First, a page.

Fourth, Jesus teaches us we need to use our hands to pray because prayer enables us to participate.  Prayer offers us the opportunity; the privilege of participating in God’s healing work in the world.  You see, when you and I pray we become conduits, vessels, outlets of God’s presence; of God’s healing presence. Jesus knew this.  That’s why Luke 5:16, which says, “Very often Jesus withdrew to lonely places and prayed” is quickly followed by Luke 5:17 which says, “The power of the Lord was with Jesus to heal the sick!”  Jesus was able to heal others because as he prayed the Spirit of God flowed into, and through him!

And this is true for us, as well!  Study after study has proven this, but let me give you one example.  A study was done in which patients that where in the hospital for heart bypass surgery were divided into two groups.  “Group One” was given excellent health care by the doctors, nurses and healthcare professionals. “Group Two” was also given excellent health care.  In addition, however, “Group Two” was “prayed for” by nuns who lived in a convent in another state.  Each day the nuns simply lifted up each patient’s name in God’s light for a few minutes.  Well, over the course of the study an interesting discovery was made. Researchers discovered that the patients in “Group Two” the group that was “prayed for by the nuns” required less ventilation assistance, less antibiotics, and healed more quickly than patients in Group One” – the group that was “not being prayed for.”  The study concluded, “There is something mystical about the practice of prayer.”  

It seems to release God’s healing energy and love into the world.  So, when we pray for people we know and don’t know, when we pray for world situations, when we pray for a plethora of other issues - we become conduits for releasing God’s healing energy, participating with God in the transformation of the world!     

Finally, Jesus teaches us to use our hands to pray because prayer can fill us with passion.  In other words, prayer set us on fire!  It fills us with compassion for people who are hurting.  It fills us with a deep passion to do something to help; a deep passion to get our hands dirty loving and serving people less fortunate than us.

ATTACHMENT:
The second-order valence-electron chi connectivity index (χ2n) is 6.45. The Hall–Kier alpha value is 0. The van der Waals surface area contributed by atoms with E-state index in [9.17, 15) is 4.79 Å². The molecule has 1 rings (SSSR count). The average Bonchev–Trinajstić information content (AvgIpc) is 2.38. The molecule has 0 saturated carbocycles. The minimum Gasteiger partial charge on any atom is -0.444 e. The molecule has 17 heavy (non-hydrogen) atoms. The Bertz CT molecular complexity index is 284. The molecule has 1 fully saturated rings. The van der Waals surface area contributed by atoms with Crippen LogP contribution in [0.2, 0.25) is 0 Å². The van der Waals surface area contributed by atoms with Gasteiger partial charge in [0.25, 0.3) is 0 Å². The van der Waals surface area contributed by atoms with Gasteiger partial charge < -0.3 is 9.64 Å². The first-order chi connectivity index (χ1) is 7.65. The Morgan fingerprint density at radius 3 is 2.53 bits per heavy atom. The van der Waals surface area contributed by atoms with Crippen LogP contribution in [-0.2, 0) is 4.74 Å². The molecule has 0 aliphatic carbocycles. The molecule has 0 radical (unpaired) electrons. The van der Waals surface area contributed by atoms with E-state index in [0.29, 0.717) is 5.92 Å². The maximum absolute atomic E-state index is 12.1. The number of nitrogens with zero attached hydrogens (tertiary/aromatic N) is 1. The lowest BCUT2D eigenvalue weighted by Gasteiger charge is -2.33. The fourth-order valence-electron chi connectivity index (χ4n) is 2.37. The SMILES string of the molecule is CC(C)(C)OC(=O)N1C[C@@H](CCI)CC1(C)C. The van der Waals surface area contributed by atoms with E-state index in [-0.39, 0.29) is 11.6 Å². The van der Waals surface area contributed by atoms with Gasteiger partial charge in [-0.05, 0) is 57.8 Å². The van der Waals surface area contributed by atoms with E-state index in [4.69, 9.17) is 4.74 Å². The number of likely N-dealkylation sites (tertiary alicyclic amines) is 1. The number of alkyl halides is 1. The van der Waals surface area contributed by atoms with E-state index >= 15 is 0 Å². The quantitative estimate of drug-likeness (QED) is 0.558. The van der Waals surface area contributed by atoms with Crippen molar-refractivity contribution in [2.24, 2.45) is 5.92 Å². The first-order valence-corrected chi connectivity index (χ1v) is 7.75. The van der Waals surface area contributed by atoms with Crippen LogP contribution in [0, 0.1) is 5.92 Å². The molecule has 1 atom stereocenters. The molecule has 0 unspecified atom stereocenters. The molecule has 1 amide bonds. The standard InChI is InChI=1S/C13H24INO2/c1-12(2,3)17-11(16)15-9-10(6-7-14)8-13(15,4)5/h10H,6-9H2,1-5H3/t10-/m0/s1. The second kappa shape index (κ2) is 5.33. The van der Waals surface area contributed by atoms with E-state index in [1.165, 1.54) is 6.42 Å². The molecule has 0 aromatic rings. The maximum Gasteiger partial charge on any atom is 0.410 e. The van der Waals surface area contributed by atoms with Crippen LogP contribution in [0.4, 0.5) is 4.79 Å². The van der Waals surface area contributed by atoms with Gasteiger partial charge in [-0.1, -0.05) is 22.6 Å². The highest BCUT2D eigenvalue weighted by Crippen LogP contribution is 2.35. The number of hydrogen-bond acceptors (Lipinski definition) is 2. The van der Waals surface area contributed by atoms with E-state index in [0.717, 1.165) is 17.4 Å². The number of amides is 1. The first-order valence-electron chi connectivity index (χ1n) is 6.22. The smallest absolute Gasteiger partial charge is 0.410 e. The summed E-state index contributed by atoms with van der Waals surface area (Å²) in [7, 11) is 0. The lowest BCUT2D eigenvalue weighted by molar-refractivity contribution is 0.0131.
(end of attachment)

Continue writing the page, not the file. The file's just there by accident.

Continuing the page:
Over and over again scripture reminds us that Jesus was “filled with compassion and passion.”  He was incredibly sensitive to the hurting people all around him.  And he had a passion for using the gift of his time, his talents and his life to do something to relieve their suffering, something that made their life better.

Where did Jesus develop this sensitive heart for people who were less fortunate?  How was it that Jesus was filled with so much compassion?  What made Jesus so passionate about using his gifts, his life to care for the outcast, help those who were the hurting?  I believe it was his consistent engagement in the practice of prayer.

There’s an old story that says every human being is born with a stone that is very close to our heart.  When our lives get busy, the stone begins to turn.  And as it turns, it rubs against our heart.  If we stay busy too long, the story says, the rubbing of the stone against our heart forms a callous and our heart begins to harden. We become insensitive to the needs of those around us.  As a result, the story says we must pause each day for prayer so that God might stop the stone from turning, so that the callous might begin to heal, so our hearts might become tender again, allowing us to feel and respond to the needs of the hurting people around us.       

Theologian Karl Barth once said, “Prayer opens our hearts up to the things that break the heart of God.”  When we pray, we will soon discover that we become more compassionate people who notice the needs of those around us.  We also discover a passion welling up in us to use our hands to do something to help them.

So, how did Jesus use his hands?  Jesus used his hands to pray!  Why?  Prayer helped him receive God’s power, experience different perspectives, enjoy God’s peace, participate with God in healing others, and be passionate about helping people in need.  

What does God want us to do with our hands this Lenten season?  God wants us to use them to pray!  So, we can be filled with God’s power, so we can see things from a different perspective, so we can experience a deep sense of peace, so we can participate with God in healing others, and so we can become people who are passionate about changing the world for love.  Let us pray!